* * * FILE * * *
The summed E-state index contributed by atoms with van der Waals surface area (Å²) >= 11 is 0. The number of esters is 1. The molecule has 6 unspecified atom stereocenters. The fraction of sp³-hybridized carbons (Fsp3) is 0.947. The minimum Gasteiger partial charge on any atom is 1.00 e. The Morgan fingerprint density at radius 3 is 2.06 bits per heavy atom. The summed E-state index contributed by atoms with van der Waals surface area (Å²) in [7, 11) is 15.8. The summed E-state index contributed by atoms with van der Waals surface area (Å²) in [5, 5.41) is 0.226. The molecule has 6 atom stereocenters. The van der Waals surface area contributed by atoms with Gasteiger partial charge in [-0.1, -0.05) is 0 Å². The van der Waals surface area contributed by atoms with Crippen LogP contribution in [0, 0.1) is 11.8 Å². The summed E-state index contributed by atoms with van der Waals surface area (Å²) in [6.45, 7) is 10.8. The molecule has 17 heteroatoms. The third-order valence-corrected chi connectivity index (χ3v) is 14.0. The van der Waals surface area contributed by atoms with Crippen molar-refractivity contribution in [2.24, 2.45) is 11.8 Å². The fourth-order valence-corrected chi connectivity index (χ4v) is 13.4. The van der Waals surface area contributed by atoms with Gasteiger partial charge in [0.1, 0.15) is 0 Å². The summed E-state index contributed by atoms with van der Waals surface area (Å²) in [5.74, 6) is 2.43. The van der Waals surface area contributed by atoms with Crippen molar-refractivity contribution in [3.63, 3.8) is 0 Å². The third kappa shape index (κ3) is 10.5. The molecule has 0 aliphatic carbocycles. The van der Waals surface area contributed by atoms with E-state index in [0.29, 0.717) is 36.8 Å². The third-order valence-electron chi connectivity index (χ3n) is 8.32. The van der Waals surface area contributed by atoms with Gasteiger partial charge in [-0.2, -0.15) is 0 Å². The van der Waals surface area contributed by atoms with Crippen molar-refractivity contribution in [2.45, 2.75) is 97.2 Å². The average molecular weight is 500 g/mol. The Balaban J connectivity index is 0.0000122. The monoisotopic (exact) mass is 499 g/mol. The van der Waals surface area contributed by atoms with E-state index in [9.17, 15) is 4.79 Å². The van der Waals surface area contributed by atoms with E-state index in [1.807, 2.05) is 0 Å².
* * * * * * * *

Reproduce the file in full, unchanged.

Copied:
The summed E-state index contributed by atoms with van der Waals surface area (Å²) >= 11 is 0. The number of esters is 1. The molecule has 6 unspecified atom stereocenters. The fraction of sp³-hybridized carbons (Fsp3) is 0.947. The minimum Gasteiger partial charge on any atom is 1.00 e. The Morgan fingerprint density at radius 3 is 2.06 bits per heavy atom. The summed E-state index contributed by atoms with van der Waals surface area (Å²) in [7, 11) is 15.8. The summed E-state index contributed by atoms with van der Waals surface area (Å²) in [5, 5.41) is 0.226. The molecule has 6 atom stereocenters. The van der Waals surface area contributed by atoms with Gasteiger partial charge in [-0.1, -0.05) is 0 Å². The van der Waals surface area contributed by atoms with Crippen LogP contribution in [0, 0.1) is 11.8 Å². The summed E-state index contributed by atoms with van der Waals surface area (Å²) in [6.45, 7) is 10.8. The molecule has 17 heteroatoms. The third-order valence-corrected chi connectivity index (χ3v) is 14.0. The van der Waals surface area contributed by atoms with Crippen molar-refractivity contribution in [2.24, 2.45) is 11.8 Å². The fourth-order valence-corrected chi connectivity index (χ4v) is 13.4. The van der Waals surface area contributed by atoms with Gasteiger partial charge in [0.1, 0.15) is 0 Å². The summed E-state index contributed by atoms with van der Waals surface area (Å²) in [5.74, 6) is 2.43. The van der Waals surface area contributed by atoms with Crippen molar-refractivity contribution in [3.63, 3.8) is 0 Å². The third kappa shape index (κ3) is 10.5. The molecule has 0 aliphatic carbocycles. The van der Waals surface area contributed by atoms with E-state index in [0.29, 0.717) is 36.8 Å². The third-order valence-electron chi connectivity index (χ3n) is 8.32. The van der Waals surface area contributed by atoms with Gasteiger partial charge in [-0.2, -0.15) is 0 Å². The van der Waals surface area contributed by atoms with Crippen molar-refractivity contribution in [2.45, 2.75) is 97.2 Å². The average molecular weight is 500 g/mol. The Balaban J connectivity index is 0.0000122. The monoisotopic (exact) mass is 499 g/mol. The van der Waals surface area contributed by atoms with E-state index in [9.17, 15) is 4.79 Å². The van der Waals surface area contributed by atoms with E-state index in [1.807, 2.05) is 0 Å².